You will see that this answer actually would fit better to your other question that was marked as duplicated to this one (and don't know why because it is not the same question...)

The presence of zeros can indeed affect the columns' or rows' average, for instance:

```
a = np.array([[ 0, 1, 0.9, 1],
[0.9, 0, 1, 1],
[ 1, 1, 0, 0.5]])
```

Without eliminating the diagonals, it would tell that the `column 3`

has the highest average, but eliminating the diagonals the highest average belongs to `column 1`

and now `column 3`

has the least average of all columns!

You can correct the calculated mean using the `lcm`

(least common multiple) of the number of lines with and without the diagonals, by guaranteeing that where a diagonal element does not exist the correction is not applied:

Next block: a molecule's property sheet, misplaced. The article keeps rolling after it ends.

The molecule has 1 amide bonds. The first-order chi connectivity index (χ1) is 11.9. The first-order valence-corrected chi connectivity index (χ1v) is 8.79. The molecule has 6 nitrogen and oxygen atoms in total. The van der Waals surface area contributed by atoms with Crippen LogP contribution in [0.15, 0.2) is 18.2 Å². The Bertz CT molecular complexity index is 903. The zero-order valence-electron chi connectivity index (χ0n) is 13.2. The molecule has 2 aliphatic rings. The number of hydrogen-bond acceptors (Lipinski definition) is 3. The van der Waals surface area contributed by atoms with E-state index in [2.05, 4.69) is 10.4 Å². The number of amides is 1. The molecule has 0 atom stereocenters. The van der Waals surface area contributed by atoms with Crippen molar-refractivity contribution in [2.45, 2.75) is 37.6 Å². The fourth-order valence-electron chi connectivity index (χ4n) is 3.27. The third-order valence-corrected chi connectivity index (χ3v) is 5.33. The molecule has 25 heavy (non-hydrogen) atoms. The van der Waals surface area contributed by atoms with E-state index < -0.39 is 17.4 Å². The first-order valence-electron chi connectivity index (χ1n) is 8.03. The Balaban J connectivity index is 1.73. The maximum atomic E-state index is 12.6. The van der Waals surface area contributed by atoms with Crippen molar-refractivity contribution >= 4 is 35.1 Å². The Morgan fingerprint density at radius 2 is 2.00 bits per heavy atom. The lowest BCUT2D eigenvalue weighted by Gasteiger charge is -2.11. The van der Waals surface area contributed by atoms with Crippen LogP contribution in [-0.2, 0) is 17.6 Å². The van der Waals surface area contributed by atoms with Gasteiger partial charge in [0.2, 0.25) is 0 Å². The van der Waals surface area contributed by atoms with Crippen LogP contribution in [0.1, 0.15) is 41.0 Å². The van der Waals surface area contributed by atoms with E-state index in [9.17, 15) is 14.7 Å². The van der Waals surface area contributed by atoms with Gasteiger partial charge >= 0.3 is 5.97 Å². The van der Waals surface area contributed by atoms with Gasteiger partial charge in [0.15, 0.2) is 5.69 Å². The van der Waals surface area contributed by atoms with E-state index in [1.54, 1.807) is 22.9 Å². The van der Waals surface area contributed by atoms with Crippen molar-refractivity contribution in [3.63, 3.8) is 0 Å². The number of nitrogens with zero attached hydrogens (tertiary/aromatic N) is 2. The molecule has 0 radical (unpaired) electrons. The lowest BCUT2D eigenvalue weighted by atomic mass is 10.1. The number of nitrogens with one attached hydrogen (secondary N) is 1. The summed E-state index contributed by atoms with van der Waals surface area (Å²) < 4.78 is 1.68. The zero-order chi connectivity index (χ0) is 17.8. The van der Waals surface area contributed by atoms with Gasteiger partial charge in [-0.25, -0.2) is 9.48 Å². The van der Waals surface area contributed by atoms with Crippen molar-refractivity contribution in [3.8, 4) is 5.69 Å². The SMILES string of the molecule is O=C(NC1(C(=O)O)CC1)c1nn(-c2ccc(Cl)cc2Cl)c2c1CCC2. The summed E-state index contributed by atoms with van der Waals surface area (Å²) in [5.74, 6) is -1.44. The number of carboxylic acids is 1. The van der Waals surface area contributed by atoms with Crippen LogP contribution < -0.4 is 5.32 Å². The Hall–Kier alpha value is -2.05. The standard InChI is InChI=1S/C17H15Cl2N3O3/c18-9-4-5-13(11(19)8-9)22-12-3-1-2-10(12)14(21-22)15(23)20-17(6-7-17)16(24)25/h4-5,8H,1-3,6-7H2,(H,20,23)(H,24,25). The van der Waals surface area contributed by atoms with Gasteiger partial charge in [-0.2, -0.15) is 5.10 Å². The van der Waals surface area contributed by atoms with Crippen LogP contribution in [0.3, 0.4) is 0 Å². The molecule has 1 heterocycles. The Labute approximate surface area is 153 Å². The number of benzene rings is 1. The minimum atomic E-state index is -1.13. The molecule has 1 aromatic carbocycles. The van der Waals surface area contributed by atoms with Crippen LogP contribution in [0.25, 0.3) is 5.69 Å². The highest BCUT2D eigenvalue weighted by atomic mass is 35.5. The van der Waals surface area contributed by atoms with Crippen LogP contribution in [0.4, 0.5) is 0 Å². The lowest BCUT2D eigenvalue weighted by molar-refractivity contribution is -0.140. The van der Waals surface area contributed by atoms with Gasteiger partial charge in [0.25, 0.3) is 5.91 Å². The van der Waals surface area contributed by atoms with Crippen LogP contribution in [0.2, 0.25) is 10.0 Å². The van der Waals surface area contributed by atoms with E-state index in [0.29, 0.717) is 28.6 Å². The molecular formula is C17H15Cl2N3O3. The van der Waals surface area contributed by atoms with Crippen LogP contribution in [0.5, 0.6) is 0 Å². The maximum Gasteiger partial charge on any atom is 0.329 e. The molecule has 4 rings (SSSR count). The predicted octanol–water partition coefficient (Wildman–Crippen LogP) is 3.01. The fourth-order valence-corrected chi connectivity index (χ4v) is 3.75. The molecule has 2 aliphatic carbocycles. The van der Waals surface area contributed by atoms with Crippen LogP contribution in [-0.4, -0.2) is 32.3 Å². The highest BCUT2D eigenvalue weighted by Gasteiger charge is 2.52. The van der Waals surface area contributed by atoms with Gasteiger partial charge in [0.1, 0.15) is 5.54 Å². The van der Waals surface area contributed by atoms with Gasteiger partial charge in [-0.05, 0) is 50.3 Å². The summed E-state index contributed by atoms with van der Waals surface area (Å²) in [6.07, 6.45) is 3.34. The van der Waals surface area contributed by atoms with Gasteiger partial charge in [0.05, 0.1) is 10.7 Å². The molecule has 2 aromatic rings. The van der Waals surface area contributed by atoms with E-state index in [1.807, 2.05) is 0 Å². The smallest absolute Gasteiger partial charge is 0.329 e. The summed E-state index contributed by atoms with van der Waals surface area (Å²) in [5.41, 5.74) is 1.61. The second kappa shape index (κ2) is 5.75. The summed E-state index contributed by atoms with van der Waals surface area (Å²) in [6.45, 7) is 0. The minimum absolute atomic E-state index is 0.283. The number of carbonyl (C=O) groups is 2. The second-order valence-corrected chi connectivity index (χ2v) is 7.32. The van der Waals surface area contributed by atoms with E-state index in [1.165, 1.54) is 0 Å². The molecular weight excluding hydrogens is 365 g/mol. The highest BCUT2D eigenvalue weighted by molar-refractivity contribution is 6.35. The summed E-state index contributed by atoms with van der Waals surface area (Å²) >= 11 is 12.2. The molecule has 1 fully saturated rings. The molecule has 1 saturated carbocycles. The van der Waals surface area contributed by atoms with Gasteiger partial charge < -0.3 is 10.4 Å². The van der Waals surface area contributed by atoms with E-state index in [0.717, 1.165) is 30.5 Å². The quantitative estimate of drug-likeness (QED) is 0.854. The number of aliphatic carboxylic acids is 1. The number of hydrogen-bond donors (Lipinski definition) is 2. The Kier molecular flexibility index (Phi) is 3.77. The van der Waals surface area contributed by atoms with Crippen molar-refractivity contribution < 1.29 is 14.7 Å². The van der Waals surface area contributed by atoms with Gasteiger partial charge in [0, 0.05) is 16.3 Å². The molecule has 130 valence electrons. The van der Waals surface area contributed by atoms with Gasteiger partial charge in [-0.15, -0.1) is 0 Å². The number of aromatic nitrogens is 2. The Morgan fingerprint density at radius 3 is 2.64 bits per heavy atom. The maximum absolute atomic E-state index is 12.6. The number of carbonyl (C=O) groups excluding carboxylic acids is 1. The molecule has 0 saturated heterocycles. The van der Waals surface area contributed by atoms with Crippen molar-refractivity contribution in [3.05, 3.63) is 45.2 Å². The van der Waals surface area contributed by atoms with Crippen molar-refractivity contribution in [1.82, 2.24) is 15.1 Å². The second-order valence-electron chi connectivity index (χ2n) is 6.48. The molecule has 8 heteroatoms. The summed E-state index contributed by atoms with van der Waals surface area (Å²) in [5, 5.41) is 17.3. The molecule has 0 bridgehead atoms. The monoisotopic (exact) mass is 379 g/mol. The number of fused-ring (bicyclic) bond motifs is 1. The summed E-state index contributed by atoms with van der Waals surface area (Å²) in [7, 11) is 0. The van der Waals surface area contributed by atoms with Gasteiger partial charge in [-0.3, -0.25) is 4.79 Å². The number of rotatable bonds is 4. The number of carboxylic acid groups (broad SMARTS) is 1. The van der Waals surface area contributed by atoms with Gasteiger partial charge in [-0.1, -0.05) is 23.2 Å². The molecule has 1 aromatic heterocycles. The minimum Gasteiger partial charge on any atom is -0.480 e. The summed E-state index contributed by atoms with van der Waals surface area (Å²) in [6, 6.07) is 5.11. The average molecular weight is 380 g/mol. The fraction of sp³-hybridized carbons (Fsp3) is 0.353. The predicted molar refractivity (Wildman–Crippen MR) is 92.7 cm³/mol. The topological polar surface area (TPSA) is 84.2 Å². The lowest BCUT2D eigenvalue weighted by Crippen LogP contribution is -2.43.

```
correction = column_sum/lcm(len(column), len(column)-1)
new_mean = mean + correction
```

I copied the algorithm for `lcm`

from this answer and proposed a solution for your case:

```
import numpy as np
def gcd(a, b):
"""Return greatest common divisor using Euclid's Algorithm."""
while b:
a, b = b, a % b
return a
def lcm(a, b):
"""Return lowest common multiple."""
return a * b // gcd(a, b)
def mymean(a):
if len(a.diagonal()) < a.shape[1]:
tmp = np.hstack((a.diagonal()*0+1,0))
else:
tmp = a.diagonal()*0+1
return np.mean(a, axis=0) + np.sum(a,axis=0)*tmp/lcm(a.shape[0],a.shape[0]-1)
```

Testing with the `a`

given above:

```
mymean(a)
#array([ 0.95 , 1. , 0.95 , 0.83333333])
```

With another example:

```
b = np.array([[ 0, 1, 0.9, 0],
[0.9, 0, 1, 1],
[ 1, 1, 0, 0.5],
[0.9, 0.2, 1, 0],
[ 1, 1, 0.7, 0.5]])
mymean(b)
#array([ 0.95, 0.8 , 0.9 , 0.5 ])
```

With the corrected average you just use `np.argmax()`

to get the column index with the highest average. Similarly, `np.argmin()`

to get the index of the column with the least average:

```
np.argmin(mymean(a))
```